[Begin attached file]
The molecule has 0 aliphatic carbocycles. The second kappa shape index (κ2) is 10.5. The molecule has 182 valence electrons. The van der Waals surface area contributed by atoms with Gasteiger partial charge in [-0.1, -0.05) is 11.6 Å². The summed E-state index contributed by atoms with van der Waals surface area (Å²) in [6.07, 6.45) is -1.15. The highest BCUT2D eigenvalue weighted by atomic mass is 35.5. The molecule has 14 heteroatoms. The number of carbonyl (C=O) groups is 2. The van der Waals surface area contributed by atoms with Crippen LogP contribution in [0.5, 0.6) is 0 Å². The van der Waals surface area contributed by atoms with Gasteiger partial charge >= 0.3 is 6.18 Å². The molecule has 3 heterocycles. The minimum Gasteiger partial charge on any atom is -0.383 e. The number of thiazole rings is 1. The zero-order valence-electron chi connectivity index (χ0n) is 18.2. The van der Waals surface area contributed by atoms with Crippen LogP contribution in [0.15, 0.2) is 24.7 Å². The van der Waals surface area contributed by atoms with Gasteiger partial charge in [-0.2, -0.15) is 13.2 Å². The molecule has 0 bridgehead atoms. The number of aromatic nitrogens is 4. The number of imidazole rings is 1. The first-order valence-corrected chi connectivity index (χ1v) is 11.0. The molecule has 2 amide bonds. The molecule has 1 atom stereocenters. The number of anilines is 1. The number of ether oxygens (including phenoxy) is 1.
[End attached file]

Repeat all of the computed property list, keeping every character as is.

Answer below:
The molecule has 0 aliphatic carbocycles. The second kappa shape index (κ2) is 10.5. The molecule has 182 valence electrons. The van der Waals surface area contributed by atoms with Gasteiger partial charge in [-0.1, -0.05) is 11.6 Å². The summed E-state index contributed by atoms with van der Waals surface area (Å²) in [6.07, 6.45) is -1.15. The highest BCUT2D eigenvalue weighted by atomic mass is 35.5. The molecule has 14 heteroatoms. The number of carbonyl (C=O) groups is 2. The van der Waals surface area contributed by atoms with Crippen LogP contribution in [0.5, 0.6) is 0 Å². The van der Waals surface area contributed by atoms with Gasteiger partial charge >= 0.3 is 6.18 Å². The molecule has 3 heterocycles. The minimum Gasteiger partial charge on any atom is -0.383 e. The number of thiazole rings is 1. The zero-order valence-electron chi connectivity index (χ0n) is 18.2. The van der Waals surface area contributed by atoms with Crippen LogP contribution in [0.15, 0.2) is 24.7 Å². The van der Waals surface area contributed by atoms with Gasteiger partial charge in [-0.2, -0.15) is 13.2 Å². The molecule has 0 bridgehead atoms. The number of aromatic nitrogens is 4. The number of imidazole rings is 1. The first-order valence-corrected chi connectivity index (χ1v) is 11.0. The molecule has 2 amide bonds. The molecule has 1 atom stereocenters. The number of anilines is 1. The number of ether oxygens (including phenoxy) is 1.